May is Mental Health Awareness Month; BCHD Reminds Community “It’s OK to Not be OK”
Website offers tools and resources to stay mentally healthy during COVID-19
By Dan Smith, BCHD
Each year, the month of May brings awareness to the importance of mental health. In 2020, we are all impacted by COVID-19, and now more than ever, during physical distancing and uncertain times, it is important for the community to come together around mental health.
Mental health affects millions of people across the United States, including the Beach Cities, where many people are dealing with mental health issues. The 2019 California Healthy Kids Survey found that 18% of Beach Cities 11th graders reported considering suicide in the past 12 months, while the 2017 Gallup Well-Being Index reported 43.4% of Beach Cities adults said they experienced significant daily stress in their lives.
This year, Beach Cities Health District’s It’s Okay to Not be Okay campaign promotes mental health as a critical part of overall well-being and emphasizes the importance of individual’s mental health during this time. In addition to raising awareness, the campaign focuses on building social connection, tips and tools, virtual educational events and support groups, and information and resources available online.
“Now more than ever, we need to take care of one another. We need to check in and we need to engage with our community,” said Tom Bakaly, CEO of Beach Cities Health District (BCHD). “It’s important to know the signs if someone is struggling, including yourself, and how to help others or get help that you might need.”
“Mental Health Awareness Month is an opportunity to focus on our mental health and well-being and be compassionate and empathetic for all the emotions we might be going through,” Bakaly said. “There are many great resources and providers in this community who are skilled at helping people. We need our neighbors to know they are not alone, there are people who can help. I’ve been very impressed by the outpouring of support our Beach Cities neighbors have shown for one another while we’ve been under the Safer at Home order.”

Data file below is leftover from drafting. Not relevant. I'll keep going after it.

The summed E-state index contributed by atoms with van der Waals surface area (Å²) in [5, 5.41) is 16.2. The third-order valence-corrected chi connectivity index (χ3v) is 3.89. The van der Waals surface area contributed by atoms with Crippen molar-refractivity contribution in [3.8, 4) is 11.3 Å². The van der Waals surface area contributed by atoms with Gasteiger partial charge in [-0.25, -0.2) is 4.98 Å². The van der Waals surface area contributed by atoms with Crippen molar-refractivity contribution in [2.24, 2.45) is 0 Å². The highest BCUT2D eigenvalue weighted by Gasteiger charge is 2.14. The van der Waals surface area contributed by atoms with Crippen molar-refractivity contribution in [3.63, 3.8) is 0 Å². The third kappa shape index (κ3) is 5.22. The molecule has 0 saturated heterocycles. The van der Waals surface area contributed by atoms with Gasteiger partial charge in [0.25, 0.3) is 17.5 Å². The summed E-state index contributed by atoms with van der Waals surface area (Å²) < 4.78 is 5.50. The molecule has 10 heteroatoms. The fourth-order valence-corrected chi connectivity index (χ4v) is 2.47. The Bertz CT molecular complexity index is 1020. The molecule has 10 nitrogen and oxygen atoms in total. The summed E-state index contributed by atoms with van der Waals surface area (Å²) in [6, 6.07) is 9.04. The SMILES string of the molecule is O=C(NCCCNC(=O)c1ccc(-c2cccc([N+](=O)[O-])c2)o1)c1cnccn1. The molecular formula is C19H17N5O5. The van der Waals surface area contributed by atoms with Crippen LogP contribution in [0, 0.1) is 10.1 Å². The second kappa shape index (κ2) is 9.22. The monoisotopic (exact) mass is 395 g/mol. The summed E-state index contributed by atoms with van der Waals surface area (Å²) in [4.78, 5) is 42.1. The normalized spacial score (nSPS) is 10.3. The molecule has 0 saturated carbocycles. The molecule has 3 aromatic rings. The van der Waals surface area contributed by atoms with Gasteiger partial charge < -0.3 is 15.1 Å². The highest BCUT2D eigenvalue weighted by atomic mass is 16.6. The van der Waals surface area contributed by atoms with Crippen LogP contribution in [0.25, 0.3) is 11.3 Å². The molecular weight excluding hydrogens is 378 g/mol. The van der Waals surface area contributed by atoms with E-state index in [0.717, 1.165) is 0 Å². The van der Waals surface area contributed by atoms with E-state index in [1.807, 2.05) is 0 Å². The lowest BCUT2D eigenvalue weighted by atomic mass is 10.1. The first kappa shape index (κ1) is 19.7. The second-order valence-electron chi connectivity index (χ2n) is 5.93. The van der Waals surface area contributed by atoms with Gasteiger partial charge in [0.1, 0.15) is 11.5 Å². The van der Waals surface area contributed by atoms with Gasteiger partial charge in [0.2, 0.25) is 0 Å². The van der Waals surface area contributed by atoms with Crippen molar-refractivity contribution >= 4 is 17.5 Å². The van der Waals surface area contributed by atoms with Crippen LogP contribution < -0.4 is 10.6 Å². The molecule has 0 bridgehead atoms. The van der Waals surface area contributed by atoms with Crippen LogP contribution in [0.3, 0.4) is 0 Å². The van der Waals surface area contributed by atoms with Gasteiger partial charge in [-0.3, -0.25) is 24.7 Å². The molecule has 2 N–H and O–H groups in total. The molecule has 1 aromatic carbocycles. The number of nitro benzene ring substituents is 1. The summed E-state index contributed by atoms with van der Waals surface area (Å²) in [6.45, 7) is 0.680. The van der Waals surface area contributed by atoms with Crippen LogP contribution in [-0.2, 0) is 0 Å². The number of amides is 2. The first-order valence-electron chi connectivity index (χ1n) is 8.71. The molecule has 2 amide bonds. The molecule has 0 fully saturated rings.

BCHD has virtual events and educational opportunities scheduled and a number of resources available at www.bchd.org/mentalhealthawareness. Each week in May, BCHD will focus on a healthy habit of emotional well-being from the Change Direction initiative, a collection of concerned citizens, nonprofit leaders and leaders from the private sector who are working to change the culture about mental health, mental illness, and wellness. The habits for each week are Take Care, Check In, Engage, Relax and Know.
Some of the virtual events include:
- Virtual Mindfulness Drop-In – Wednesday, May 6, 5:30 – 6 p.m.
- Online Families Connected Parent Chat – Every Monday, 9:50 – 10:50 a.m.
- Mental Health & Happiness Series Workshops – Every Tuesday, 12:30 – 2 p.m.
- Talk About It Small-Group Parent Workshop Series – Every Thursday, 1 – 2 p.m.
- Find parent tips to talk about mental health and other topics like vaping, empathy and social media at bchd.org/talk.
Bakaly also mentioned that during this time of heightened health concern, BCHD can offer help and support. Beach Cities residents needing assistance with errands, health-related information or referrals, can call the District’s Assistance, Information & Referral line at 310-374-3426, ext. 256, seven days a week, 8:30 a.m. – 5 p.m. or visit bchd.org/resources.
by Dan Smith